Malawi intends to take the Lake Malawi border dispute with neighboring Tanzania to the International Court of Justice (ICJ) Foreign Affairs Minister Francis Kasaila has said.
Tanzania claims it owns the Northern part of the water body, yet Malawi says it does not share any part with any nation.
This comes hot in the heels of the cancellation of the mediation talks on the dispute.
The talks were scheduled to take place in South Africa, on 8th and 9th May, 2017.
“The government of Malawi has been committed to the mediation process and peaceful resolution of the dispute through contact and dialogue, but we are now ready to take Tanzania to the International Court of Justice because they have been stalling the mediation efforts since 2012,”Kasaila is quoted telling the Reuters.
Kasaila says the Malawi is worried with Tanzania’s ‘tricks’ saying it protracts the conclusion of the matter on the resumption of the mediation process.
In a statement last week, the Minister had also indicated that it is the Tanzanian government that wanted the talks canceled.
“Malawi confirmed its participation after consultations with Tanzania. However, on 4th May, 2017, the Government of Malawi received communication on the postponement of the meeting by the Chairperson of the HLMT at the instance of the Government of Tanzania,” reads the statement released by the Malawi government.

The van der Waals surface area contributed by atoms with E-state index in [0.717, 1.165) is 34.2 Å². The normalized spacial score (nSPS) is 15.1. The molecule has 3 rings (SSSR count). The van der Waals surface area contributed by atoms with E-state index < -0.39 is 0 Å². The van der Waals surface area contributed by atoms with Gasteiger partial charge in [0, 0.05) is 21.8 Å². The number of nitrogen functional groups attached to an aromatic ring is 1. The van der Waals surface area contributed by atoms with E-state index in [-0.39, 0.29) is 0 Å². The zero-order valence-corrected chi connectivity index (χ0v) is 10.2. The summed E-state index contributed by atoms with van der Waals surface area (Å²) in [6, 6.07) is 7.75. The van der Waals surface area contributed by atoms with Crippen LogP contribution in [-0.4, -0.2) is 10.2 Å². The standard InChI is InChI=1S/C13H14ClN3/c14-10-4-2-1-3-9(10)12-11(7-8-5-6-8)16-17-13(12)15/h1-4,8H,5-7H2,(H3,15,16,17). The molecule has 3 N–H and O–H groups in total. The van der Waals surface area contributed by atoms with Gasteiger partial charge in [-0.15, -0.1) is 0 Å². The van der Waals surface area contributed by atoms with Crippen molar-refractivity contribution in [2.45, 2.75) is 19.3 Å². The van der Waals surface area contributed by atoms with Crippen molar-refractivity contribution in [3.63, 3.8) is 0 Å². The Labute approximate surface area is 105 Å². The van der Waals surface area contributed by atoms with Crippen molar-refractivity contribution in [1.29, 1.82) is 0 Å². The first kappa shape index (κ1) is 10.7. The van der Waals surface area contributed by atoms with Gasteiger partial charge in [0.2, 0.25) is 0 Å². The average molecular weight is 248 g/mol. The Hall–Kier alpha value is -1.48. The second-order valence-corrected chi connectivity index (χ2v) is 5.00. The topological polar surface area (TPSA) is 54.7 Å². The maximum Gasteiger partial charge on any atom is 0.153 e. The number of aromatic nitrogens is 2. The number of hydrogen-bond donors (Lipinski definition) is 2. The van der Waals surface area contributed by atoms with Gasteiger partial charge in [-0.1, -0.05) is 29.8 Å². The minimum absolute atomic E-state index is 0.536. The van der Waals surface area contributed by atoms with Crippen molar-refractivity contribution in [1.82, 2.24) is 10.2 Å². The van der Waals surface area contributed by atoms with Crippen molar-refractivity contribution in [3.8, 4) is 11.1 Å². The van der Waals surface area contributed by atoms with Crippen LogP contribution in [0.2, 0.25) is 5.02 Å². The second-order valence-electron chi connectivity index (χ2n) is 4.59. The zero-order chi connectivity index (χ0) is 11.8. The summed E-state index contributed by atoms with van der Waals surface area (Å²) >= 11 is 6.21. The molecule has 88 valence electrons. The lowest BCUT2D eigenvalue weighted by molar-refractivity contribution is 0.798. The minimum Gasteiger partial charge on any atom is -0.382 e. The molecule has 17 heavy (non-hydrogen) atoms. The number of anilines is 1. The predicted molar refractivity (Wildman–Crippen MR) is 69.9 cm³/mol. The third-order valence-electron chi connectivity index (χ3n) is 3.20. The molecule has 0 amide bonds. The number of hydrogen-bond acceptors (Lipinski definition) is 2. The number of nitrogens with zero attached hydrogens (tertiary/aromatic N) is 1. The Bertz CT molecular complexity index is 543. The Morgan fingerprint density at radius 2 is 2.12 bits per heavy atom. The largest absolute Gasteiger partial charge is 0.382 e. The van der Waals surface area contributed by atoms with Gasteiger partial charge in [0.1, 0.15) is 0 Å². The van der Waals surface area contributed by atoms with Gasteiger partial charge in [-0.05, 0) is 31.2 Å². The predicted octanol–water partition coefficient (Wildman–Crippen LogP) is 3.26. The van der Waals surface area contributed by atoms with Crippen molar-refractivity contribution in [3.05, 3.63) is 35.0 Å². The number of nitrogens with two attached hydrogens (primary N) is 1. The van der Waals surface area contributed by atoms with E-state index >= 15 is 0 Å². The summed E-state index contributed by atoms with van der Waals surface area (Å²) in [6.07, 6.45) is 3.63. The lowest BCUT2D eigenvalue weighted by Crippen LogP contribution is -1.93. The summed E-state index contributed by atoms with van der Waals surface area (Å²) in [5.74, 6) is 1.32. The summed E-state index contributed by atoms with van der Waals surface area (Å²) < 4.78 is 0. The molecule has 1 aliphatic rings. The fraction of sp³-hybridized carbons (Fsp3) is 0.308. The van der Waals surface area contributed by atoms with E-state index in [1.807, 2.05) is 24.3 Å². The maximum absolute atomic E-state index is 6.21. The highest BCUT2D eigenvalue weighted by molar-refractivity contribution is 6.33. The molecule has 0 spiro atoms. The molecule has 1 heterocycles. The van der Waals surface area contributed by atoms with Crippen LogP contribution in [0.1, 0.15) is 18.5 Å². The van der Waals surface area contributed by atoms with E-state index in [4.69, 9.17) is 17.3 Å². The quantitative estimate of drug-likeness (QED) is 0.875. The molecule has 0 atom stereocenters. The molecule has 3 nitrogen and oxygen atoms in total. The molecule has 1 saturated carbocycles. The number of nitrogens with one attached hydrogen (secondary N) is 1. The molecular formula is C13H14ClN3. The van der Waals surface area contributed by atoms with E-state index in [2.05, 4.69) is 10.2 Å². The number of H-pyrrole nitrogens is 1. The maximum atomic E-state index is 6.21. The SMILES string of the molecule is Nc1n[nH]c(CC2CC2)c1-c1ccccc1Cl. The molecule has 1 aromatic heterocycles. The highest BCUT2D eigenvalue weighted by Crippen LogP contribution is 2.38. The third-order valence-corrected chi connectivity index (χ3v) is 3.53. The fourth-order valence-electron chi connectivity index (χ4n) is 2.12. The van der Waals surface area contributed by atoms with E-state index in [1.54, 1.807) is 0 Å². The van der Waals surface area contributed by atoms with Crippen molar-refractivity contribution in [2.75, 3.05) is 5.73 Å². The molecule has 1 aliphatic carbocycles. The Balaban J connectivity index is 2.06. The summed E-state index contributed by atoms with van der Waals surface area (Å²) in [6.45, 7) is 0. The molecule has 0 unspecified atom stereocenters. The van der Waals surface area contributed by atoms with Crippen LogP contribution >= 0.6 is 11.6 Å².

Malawi maintains that the boundary is the shoreline of Lake Malawi as established by Article 1(2) of the 1890 Anglo-German Treaty hence the lake belongs to Malawi in its entirety.
On the other hand, Government of Tanzania claims that the boundary is the median line of the lake based on principles of customary international law. It even produced a new map showing the disputed portion of the lake as part of Tanzania.
Recently, High Commissioner of Tanzania to Malawi Victoria Mwakasege told the media that her government wants to have a share of the oil which Malawi plans to drill.
But Malawi has expressed concern over the remarks saying this has never been Tanzania’s position from the beginning.
The Lake Malawi dispute started way back in the 1960s but the current wrangle began after Malawi awarded licenses to various companies to search for oil and gas on the lake.